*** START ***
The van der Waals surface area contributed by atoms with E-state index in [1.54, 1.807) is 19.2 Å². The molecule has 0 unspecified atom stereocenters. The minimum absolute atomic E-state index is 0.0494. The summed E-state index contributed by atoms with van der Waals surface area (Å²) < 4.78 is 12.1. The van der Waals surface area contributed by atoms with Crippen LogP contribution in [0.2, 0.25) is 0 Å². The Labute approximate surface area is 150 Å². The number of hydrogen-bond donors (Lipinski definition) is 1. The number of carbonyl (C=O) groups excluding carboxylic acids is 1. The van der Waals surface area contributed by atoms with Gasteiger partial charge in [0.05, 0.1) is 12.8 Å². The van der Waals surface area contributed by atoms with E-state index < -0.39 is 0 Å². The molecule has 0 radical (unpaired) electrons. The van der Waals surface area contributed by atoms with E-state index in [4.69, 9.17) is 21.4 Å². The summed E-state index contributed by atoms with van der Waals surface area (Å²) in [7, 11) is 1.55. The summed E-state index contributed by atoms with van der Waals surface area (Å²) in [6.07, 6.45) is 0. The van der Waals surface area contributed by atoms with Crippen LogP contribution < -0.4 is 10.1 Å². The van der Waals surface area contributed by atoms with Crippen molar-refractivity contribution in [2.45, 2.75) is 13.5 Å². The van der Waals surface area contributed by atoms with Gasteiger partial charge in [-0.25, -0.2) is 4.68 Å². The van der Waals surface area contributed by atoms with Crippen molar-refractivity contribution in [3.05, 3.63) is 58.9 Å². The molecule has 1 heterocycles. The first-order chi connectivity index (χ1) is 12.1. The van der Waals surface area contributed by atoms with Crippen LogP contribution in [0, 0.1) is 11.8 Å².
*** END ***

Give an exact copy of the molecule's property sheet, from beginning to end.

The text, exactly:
The van der Waals surface area contributed by atoms with E-state index in [1.54, 1.807) is 19.2 Å². The molecule has 0 unspecified atom stereocenters. The minimum absolute atomic E-state index is 0.0494. The summed E-state index contributed by atoms with van der Waals surface area (Å²) < 4.78 is 12.1. The van der Waals surface area contributed by atoms with Crippen LogP contribution in [0.2, 0.25) is 0 Å². The Labute approximate surface area is 150 Å². The number of hydrogen-bond donors (Lipinski definition) is 1. The number of carbonyl (C=O) groups excluding carboxylic acids is 1. The van der Waals surface area contributed by atoms with Gasteiger partial charge in [0.05, 0.1) is 12.8 Å². The van der Waals surface area contributed by atoms with E-state index < -0.39 is 0 Å². The molecule has 0 radical (unpaired) electrons. The van der Waals surface area contributed by atoms with E-state index in [4.69, 9.17) is 21.4 Å². The summed E-state index contributed by atoms with van der Waals surface area (Å²) in [7, 11) is 1.55. The summed E-state index contributed by atoms with van der Waals surface area (Å²) in [6.07, 6.45) is 0. The van der Waals surface area contributed by atoms with Crippen LogP contribution < -0.4 is 10.1 Å². The van der Waals surface area contributed by atoms with Crippen molar-refractivity contribution in [2.45, 2.75) is 13.5 Å². The van der Waals surface area contributed by atoms with Gasteiger partial charge in [-0.25, -0.2) is 4.68 Å². The van der Waals surface area contributed by atoms with Crippen molar-refractivity contribution in [3.05, 3.63) is 58.9 Å². The molecule has 1 heterocycles. The first-order chi connectivity index (χ1) is 12.1. The van der Waals surface area contributed by atoms with Crippen LogP contribution in [0, 0.1) is 11.8 Å².